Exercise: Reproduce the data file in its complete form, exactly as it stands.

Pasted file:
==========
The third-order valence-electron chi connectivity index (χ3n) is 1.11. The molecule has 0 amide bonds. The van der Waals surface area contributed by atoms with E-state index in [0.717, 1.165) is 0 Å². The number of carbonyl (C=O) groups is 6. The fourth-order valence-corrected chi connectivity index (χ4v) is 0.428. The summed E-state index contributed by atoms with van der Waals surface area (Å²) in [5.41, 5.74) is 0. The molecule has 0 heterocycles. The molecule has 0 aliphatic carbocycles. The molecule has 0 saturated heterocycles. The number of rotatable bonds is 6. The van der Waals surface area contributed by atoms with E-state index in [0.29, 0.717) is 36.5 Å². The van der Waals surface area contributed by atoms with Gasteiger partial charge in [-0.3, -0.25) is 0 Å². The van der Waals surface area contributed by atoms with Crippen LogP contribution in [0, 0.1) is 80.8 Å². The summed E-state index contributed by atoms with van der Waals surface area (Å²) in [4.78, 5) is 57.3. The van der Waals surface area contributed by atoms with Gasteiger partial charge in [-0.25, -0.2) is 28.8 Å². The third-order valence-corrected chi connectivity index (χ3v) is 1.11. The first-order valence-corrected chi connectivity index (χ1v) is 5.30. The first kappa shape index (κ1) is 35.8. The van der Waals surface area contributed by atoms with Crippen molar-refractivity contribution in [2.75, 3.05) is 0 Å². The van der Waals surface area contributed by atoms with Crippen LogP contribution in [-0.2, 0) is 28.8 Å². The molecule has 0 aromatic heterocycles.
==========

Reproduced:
The third-order valence-electron chi connectivity index (χ3n) is 1.11. The molecule has 0 amide bonds. The van der Waals surface area contributed by atoms with E-state index in [0.717, 1.165) is 0 Å². The number of carbonyl (C=O) groups is 6. The fourth-order valence-corrected chi connectivity index (χ4v) is 0.428. The summed E-state index contributed by atoms with van der Waals surface area (Å²) in [5.41, 5.74) is 0. The molecule has 0 heterocycles. The molecule has 0 aliphatic carbocycles. The molecule has 0 saturated heterocycles. The number of rotatable bonds is 6. The van der Waals surface area contributed by atoms with E-state index in [0.29, 0.717) is 36.5 Å². The van der Waals surface area contributed by atoms with Gasteiger partial charge in [-0.3, -0.25) is 0 Å². The van der Waals surface area contributed by atoms with Crippen LogP contribution in [0, 0.1) is 80.8 Å². The summed E-state index contributed by atoms with van der Waals surface area (Å²) in [4.78, 5) is 57.3. The van der Waals surface area contributed by atoms with Gasteiger partial charge in [-0.25, -0.2) is 28.8 Å². The third-order valence-corrected chi connectivity index (χ3v) is 1.11. The first-order valence-corrected chi connectivity index (χ1v) is 5.30. The first kappa shape index (κ1) is 35.8. The van der Waals surface area contributed by atoms with Crippen molar-refractivity contribution in [2.75, 3.05) is 0 Å². The van der Waals surface area contributed by atoms with Crippen LogP contribution in [-0.2, 0) is 28.8 Å². The molecule has 0 aromatic heterocycles.